A case for Linters

A couple months ago, a friend asked me if I was using a linter on my code. I said yes, and after talking with other developers I just realized how many people are not using linters on their projects. The same friend said to me: “linters are not good because it causes my CI to fail.” Developers often miss the point of having a linter: to enforce reasonable style guidelines in a software development project. I told him that the linter should fail your builds when the code is written improperly. Grammar ensures that our writing is legible and consistent between authors. Just like a grammar check in a word processor, linting provides this same utility inside of your codebase.

Grammar ensures that our writing is legible and consistent between authors. Just like a grammar check in a word processor, linting provides this same utility inside of your codebase...

Linters should be run in both your editor and CI setup -- and many developers run them as a pre-commit hook in their version control. Running a linter should be a normal part of life as a developer, and while the first few days suck, you’ll quickly get productivity gains that outweigh your initial losses. It’s not hard to get started using a linter, and the practice will help your team write consistent and better code.

Another often cited reason for not using linters is that everyone on the team is a senior developer. While individual senior developers may write wonderfully consistent code, that doesn’t mean they all write code consistent with each other. Linters are about consistency, not functionality. The more consistent your code is, the easier it becomes for anyone to dive in and help, and the more effective you become working inside it.

There are a lot of linters out there, let’s take a look at some of them that are fantastic.


You can’t talk about linters without mentioning Coala. Coala is an open source project that provides a unified interface for linting. Coala works as a linter regardless of the programming language you are using. It has support for many languages. Check out Coala in your preferred language.


I love Prettier, and use it automatically after saving a source file. We have one episode on DailyDrip where I set up prettier with vim. Prettier is an opinionated code formatter. It supports JSX, Flow, TypeScript, and others. If you don’t want to waste my time checking what rules you should use in your code, then Prettier is a great option. You can also use eslint with prettier.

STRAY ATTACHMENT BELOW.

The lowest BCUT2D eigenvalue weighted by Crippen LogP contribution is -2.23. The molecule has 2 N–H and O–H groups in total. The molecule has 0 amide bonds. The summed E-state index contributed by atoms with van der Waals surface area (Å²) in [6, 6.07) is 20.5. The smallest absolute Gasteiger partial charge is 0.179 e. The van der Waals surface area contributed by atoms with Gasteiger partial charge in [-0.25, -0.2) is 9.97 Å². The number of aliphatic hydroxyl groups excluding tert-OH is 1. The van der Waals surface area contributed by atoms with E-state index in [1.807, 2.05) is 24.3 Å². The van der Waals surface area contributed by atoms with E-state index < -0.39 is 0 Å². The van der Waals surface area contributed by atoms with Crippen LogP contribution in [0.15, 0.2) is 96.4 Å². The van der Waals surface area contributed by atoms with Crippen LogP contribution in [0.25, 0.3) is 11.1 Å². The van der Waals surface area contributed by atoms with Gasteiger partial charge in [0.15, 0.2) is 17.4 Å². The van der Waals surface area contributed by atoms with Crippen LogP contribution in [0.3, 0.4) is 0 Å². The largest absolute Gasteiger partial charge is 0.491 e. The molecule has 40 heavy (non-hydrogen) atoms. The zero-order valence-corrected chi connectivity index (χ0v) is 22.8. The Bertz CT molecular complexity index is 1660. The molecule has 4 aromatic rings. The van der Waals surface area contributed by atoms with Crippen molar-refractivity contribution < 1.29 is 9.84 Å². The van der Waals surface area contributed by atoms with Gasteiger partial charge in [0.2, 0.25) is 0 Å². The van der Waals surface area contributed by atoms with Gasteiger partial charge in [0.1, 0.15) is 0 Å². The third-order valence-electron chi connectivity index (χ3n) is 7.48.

Ruby is a great and flexible language, and while that provides a great deal of power to the developer writing it, Ruby projects can become a mess of varied syntax and spacing rules. Rubocop has helped a lot of the teams I have worked with. Not only with the basics, but it is wonderful at teaching beginners best practices. You can learn idiomatic Ruby better because of rubocop. Start by reading the Ruby Style Guide Rubocop uses.


We use stylelint for our CSS and SCSS files. It is a completely unopinionated linter, and while it ships with hundreds of possible rules you can use, it’s really easy to mix and match the ones you want. You can also create your own rules.


The Python language also has an interesting linter. Pylint is something you should take a look if you write code in Python.


I can’t use Elm without elm-format. Elm has a non-common indentation pattern when compared with other most used languages. For example, in the following code, the comma is at the beginning of the line. This is not common in languages like Javascript, but the for the elm community this is normal. When I am coding in Elm, using elm-format helps me follow the standard proposed by the community.

userLink maybeUser =
    case maybeUser of
        Just user ->
                [ Route.href <| Route.User user.username
                , class "user-name"
                [ text <| User.usernameToString user.username ]


Linting isn’t as mature in the Elixir world as it is in more established languages like Ruby or JavaScript. Elixir will have a built in code formatter.

One of the most famous is Credo. If you are rubyist, Credo is similar to Rubocop. It is a static code analyser. There is also an interesting project that allow you to run Credo against any GitHub repository. Another interesting project is Dogma.

For text editors


I think all good text editors have the option to enable linters. It’s normally easy to set it up. For example, Atom has the option of linters, and we can set up other linters on it.


For vim, I am using ale to help me run the linter asynchronously.

At a glance

Your code editor probably supports a linter. Don’t wait, use these tools to help you write higher-quality code.

What is you favorite linter? Let us know in the comments, and we’ll edit it into the article so others can find it easy!